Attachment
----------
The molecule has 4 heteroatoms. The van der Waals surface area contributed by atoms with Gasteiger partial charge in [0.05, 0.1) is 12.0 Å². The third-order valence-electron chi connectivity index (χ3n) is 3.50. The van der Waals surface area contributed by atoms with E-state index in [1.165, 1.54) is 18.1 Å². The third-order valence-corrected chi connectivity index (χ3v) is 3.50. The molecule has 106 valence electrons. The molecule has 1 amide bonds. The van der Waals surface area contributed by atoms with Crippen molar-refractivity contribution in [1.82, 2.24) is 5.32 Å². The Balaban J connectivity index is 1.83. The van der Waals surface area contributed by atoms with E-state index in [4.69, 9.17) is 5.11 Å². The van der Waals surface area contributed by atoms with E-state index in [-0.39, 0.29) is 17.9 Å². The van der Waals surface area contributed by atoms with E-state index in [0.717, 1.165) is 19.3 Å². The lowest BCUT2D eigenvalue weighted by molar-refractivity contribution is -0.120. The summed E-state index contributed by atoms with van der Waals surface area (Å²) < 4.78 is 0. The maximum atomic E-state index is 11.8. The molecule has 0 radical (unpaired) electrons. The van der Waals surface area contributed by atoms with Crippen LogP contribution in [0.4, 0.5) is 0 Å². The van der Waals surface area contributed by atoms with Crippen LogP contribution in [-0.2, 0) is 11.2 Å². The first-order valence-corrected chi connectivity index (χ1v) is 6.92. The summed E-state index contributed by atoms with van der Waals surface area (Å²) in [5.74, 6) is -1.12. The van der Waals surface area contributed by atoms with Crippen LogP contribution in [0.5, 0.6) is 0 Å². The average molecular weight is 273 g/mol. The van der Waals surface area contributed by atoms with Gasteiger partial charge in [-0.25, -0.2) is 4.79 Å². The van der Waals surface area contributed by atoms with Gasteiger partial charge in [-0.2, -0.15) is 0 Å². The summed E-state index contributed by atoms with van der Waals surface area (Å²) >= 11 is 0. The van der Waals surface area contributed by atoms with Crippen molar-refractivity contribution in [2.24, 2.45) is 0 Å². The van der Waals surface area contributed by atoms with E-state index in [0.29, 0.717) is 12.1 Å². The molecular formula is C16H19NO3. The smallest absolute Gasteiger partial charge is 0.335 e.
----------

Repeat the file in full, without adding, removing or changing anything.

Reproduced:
The molecule has 4 heteroatoms. The van der Waals surface area contributed by atoms with Gasteiger partial charge in [0.05, 0.1) is 12.0 Å². The third-order valence-electron chi connectivity index (χ3n) is 3.50. The van der Waals surface area contributed by atoms with E-state index in [1.165, 1.54) is 18.1 Å². The third-order valence-corrected chi connectivity index (χ3v) is 3.50. The molecule has 106 valence electrons. The molecule has 1 amide bonds. The van der Waals surface area contributed by atoms with Crippen molar-refractivity contribution in [1.82, 2.24) is 5.32 Å². The Balaban J connectivity index is 1.83. The van der Waals surface area contributed by atoms with E-state index in [4.69, 9.17) is 5.11 Å². The van der Waals surface area contributed by atoms with E-state index in [-0.39, 0.29) is 17.9 Å². The van der Waals surface area contributed by atoms with E-state index in [0.717, 1.165) is 19.3 Å². The lowest BCUT2D eigenvalue weighted by molar-refractivity contribution is -0.120. The summed E-state index contributed by atoms with van der Waals surface area (Å²) < 4.78 is 0. The maximum atomic E-state index is 11.8. The molecule has 0 radical (unpaired) electrons. The van der Waals surface area contributed by atoms with Crippen LogP contribution in [0.4, 0.5) is 0 Å². The van der Waals surface area contributed by atoms with Crippen LogP contribution in [-0.2, 0) is 11.2 Å². The first-order valence-corrected chi connectivity index (χ1v) is 6.92. The summed E-state index contributed by atoms with van der Waals surface area (Å²) in [5.74, 6) is -1.12. The van der Waals surface area contributed by atoms with Crippen LogP contribution in [0.5, 0.6) is 0 Å². The average molecular weight is 273 g/mol. The van der Waals surface area contributed by atoms with Gasteiger partial charge in [-0.25, -0.2) is 4.79 Å². The van der Waals surface area contributed by atoms with Gasteiger partial charge in [-0.2, -0.15) is 0 Å². The summed E-state index contributed by atoms with van der Waals surface area (Å²) >= 11 is 0. The van der Waals surface area contributed by atoms with Crippen molar-refractivity contribution in [2.24, 2.45) is 0 Å². The van der Waals surface area contributed by atoms with E-state index in [0.29, 0.717) is 12.1 Å². The molecular formula is C16H19NO3. The smallest absolute Gasteiger partial charge is 0.335 e.